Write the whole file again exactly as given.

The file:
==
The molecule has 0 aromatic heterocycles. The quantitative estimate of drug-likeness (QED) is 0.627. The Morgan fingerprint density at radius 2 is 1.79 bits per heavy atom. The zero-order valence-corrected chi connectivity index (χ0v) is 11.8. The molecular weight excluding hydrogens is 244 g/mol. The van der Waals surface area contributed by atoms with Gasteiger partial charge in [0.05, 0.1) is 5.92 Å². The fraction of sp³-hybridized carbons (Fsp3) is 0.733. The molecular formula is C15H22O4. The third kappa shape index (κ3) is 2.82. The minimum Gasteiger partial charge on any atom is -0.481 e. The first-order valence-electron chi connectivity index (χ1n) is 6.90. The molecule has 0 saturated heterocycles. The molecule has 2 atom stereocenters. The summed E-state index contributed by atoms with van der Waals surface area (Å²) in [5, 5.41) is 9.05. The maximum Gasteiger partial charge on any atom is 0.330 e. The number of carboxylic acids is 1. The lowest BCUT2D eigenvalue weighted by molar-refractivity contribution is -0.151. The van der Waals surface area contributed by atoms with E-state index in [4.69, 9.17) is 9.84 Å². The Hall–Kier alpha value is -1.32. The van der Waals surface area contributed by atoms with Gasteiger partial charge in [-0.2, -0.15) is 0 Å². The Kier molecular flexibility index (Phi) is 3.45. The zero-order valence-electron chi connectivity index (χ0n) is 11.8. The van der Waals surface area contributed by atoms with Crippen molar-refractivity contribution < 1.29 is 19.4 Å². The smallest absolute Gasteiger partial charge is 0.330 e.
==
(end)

The molecule has 0 aromatic heterocycles. The quantitative estimate of drug-likeness (QED) is 0.627. The Morgan fingerprint density at radius 2 is 1.79 bits per heavy atom. The zero-order valence-corrected chi connectivity index (χ0v) is 11.8. The molecular weight excluding hydrogens is 244 g/mol. The van der Waals surface area contributed by atoms with Gasteiger partial charge in [0.05, 0.1) is 5.92 Å². The fraction of sp³-hybridized carbons (Fsp3) is 0.733. The molecular formula is C15H22O4. The third kappa shape index (κ3) is 2.82. The minimum Gasteiger partial charge on any atom is -0.481 e. The first-order valence-electron chi connectivity index (χ1n) is 6.90. The molecule has 0 saturated heterocycles. The molecule has 2 atom stereocenters. The summed E-state index contributed by atoms with van der Waals surface area (Å²) in [5, 5.41) is 9.05. The maximum Gasteiger partial charge on any atom is 0.330 e. The number of carboxylic acids is 1. The lowest BCUT2D eigenvalue weighted by molar-refractivity contribution is -0.151. The van der Waals surface area contributed by atoms with E-state index in [4.69, 9.17) is 9.84 Å². The Hall–Kier alpha value is -1.32. The van der Waals surface area contributed by atoms with Gasteiger partial charge in [-0.2, -0.15) is 0 Å². The Kier molecular flexibility index (Phi) is 3.45. The zero-order valence-electron chi connectivity index (χ0n) is 11.8. The van der Waals surface area contributed by atoms with Crippen molar-refractivity contribution < 1.29 is 19.4 Å². The smallest absolute Gasteiger partial charge is 0.330 e.